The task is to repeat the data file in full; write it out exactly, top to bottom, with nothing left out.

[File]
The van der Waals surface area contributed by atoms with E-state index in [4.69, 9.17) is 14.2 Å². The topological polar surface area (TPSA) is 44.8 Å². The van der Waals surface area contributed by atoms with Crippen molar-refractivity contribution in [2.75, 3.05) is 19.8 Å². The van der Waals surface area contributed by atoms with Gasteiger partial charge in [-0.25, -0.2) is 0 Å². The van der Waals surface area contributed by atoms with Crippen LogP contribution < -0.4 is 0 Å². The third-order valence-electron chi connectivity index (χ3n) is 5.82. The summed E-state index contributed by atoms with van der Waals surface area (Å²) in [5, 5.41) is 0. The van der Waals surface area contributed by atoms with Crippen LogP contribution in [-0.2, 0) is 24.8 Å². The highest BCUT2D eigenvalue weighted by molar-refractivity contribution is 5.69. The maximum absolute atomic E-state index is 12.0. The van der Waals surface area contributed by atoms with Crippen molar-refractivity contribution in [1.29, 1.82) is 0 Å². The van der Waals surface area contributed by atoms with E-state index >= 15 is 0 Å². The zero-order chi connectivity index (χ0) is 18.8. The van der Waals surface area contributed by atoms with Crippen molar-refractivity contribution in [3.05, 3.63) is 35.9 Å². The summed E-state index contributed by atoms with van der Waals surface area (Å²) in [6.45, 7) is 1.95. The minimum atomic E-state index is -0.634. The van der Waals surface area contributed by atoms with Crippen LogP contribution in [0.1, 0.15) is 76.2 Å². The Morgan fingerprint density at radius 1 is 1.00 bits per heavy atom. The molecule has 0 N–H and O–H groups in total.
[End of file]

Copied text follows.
The van der Waals surface area contributed by atoms with E-state index in [4.69, 9.17) is 14.2 Å². The topological polar surface area (TPSA) is 44.8 Å². The van der Waals surface area contributed by atoms with Crippen molar-refractivity contribution in [2.75, 3.05) is 19.8 Å². The van der Waals surface area contributed by atoms with Gasteiger partial charge in [-0.25, -0.2) is 0 Å². The van der Waals surface area contributed by atoms with Crippen LogP contribution < -0.4 is 0 Å². The third-order valence-electron chi connectivity index (χ3n) is 5.82. The summed E-state index contributed by atoms with van der Waals surface area (Å²) in [5, 5.41) is 0. The van der Waals surface area contributed by atoms with Crippen LogP contribution in [-0.2, 0) is 24.8 Å². The highest BCUT2D eigenvalue weighted by molar-refractivity contribution is 5.69. The maximum absolute atomic E-state index is 12.0. The van der Waals surface area contributed by atoms with Crippen molar-refractivity contribution in [1.29, 1.82) is 0 Å². The van der Waals surface area contributed by atoms with E-state index >= 15 is 0 Å². The zero-order chi connectivity index (χ0) is 18.8. The van der Waals surface area contributed by atoms with Crippen molar-refractivity contribution in [3.05, 3.63) is 35.9 Å². The summed E-state index contributed by atoms with van der Waals surface area (Å²) in [6.45, 7) is 1.95. The minimum atomic E-state index is -0.634. The van der Waals surface area contributed by atoms with Crippen LogP contribution in [0.1, 0.15) is 76.2 Å². The Morgan fingerprint density at radius 1 is 1.00 bits per heavy atom. The molecule has 0 N–H and O–H groups in total.